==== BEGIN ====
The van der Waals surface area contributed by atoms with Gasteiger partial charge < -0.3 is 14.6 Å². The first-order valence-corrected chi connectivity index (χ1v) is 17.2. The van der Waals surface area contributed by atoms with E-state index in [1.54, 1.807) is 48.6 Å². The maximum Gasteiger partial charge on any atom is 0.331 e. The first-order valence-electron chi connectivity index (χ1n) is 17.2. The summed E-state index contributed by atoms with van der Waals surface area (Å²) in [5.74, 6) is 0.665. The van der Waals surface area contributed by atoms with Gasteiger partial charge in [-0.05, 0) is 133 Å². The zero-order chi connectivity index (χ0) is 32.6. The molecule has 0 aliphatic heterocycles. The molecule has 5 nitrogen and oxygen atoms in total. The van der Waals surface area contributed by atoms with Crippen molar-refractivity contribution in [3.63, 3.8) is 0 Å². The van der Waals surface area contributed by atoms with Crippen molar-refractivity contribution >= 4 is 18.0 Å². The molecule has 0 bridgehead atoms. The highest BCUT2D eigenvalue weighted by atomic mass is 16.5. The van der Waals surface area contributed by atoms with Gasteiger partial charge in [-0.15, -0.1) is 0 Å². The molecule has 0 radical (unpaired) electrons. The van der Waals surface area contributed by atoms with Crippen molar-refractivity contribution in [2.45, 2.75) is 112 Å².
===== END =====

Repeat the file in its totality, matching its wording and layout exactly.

The van der Waals surface area contributed by atoms with Gasteiger partial charge < -0.3 is 14.6 Å². The first-order valence-corrected chi connectivity index (χ1v) is 17.2. The van der Waals surface area contributed by atoms with E-state index in [1.54, 1.807) is 48.6 Å². The maximum Gasteiger partial charge on any atom is 0.331 e. The first-order valence-electron chi connectivity index (χ1n) is 17.2. The summed E-state index contributed by atoms with van der Waals surface area (Å²) in [5.74, 6) is 0.665. The van der Waals surface area contributed by atoms with Gasteiger partial charge in [-0.05, 0) is 133 Å². The zero-order chi connectivity index (χ0) is 32.6. The molecule has 0 aliphatic heterocycles. The molecule has 5 nitrogen and oxygen atoms in total. The van der Waals surface area contributed by atoms with Crippen molar-refractivity contribution in [3.63, 3.8) is 0 Å². The van der Waals surface area contributed by atoms with Crippen molar-refractivity contribution >= 4 is 18.0 Å². The molecule has 0 bridgehead atoms. The highest BCUT2D eigenvalue weighted by atomic mass is 16.5. The van der Waals surface area contributed by atoms with Gasteiger partial charge in [-0.15, -0.1) is 0 Å². The molecule has 0 radical (unpaired) electrons. The van der Waals surface area contributed by atoms with Crippen molar-refractivity contribution in [2.45, 2.75) is 112 Å².